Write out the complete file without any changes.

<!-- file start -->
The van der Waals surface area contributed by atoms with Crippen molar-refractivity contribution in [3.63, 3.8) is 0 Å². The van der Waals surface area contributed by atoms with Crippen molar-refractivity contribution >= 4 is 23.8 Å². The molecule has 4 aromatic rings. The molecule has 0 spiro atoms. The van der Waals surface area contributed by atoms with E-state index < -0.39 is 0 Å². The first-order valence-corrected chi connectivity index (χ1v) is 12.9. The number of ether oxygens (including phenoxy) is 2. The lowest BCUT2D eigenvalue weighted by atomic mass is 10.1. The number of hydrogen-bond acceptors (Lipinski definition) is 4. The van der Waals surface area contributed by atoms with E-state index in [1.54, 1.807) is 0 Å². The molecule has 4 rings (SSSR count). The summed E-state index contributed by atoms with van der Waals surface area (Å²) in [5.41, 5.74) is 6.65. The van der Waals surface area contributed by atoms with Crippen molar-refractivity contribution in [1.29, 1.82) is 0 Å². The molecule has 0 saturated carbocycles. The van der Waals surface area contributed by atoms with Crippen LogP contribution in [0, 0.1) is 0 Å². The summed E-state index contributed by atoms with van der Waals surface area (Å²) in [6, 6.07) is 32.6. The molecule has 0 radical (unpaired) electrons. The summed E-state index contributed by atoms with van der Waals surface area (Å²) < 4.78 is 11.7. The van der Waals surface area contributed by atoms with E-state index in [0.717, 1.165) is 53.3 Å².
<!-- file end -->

The van der Waals surface area contributed by atoms with Crippen molar-refractivity contribution in [3.63, 3.8) is 0 Å². The van der Waals surface area contributed by atoms with Crippen molar-refractivity contribution >= 4 is 23.8 Å². The molecule has 4 aromatic rings. The molecule has 0 spiro atoms. The van der Waals surface area contributed by atoms with E-state index < -0.39 is 0 Å². The first-order valence-corrected chi connectivity index (χ1v) is 12.9. The number of ether oxygens (including phenoxy) is 2. The lowest BCUT2D eigenvalue weighted by atomic mass is 10.1. The number of hydrogen-bond acceptors (Lipinski definition) is 4. The van der Waals surface area contributed by atoms with E-state index in [1.54, 1.807) is 0 Å². The molecule has 4 rings (SSSR count). The summed E-state index contributed by atoms with van der Waals surface area (Å²) in [5.41, 5.74) is 6.65. The van der Waals surface area contributed by atoms with Crippen molar-refractivity contribution in [1.29, 1.82) is 0 Å². The molecule has 0 saturated carbocycles. The van der Waals surface area contributed by atoms with Crippen LogP contribution in [0, 0.1) is 0 Å². The summed E-state index contributed by atoms with van der Waals surface area (Å²) in [6, 6.07) is 32.6. The molecule has 0 radical (unpaired) electrons. The summed E-state index contributed by atoms with van der Waals surface area (Å²) < 4.78 is 11.7. The van der Waals surface area contributed by atoms with E-state index in [0.717, 1.165) is 53.3 Å².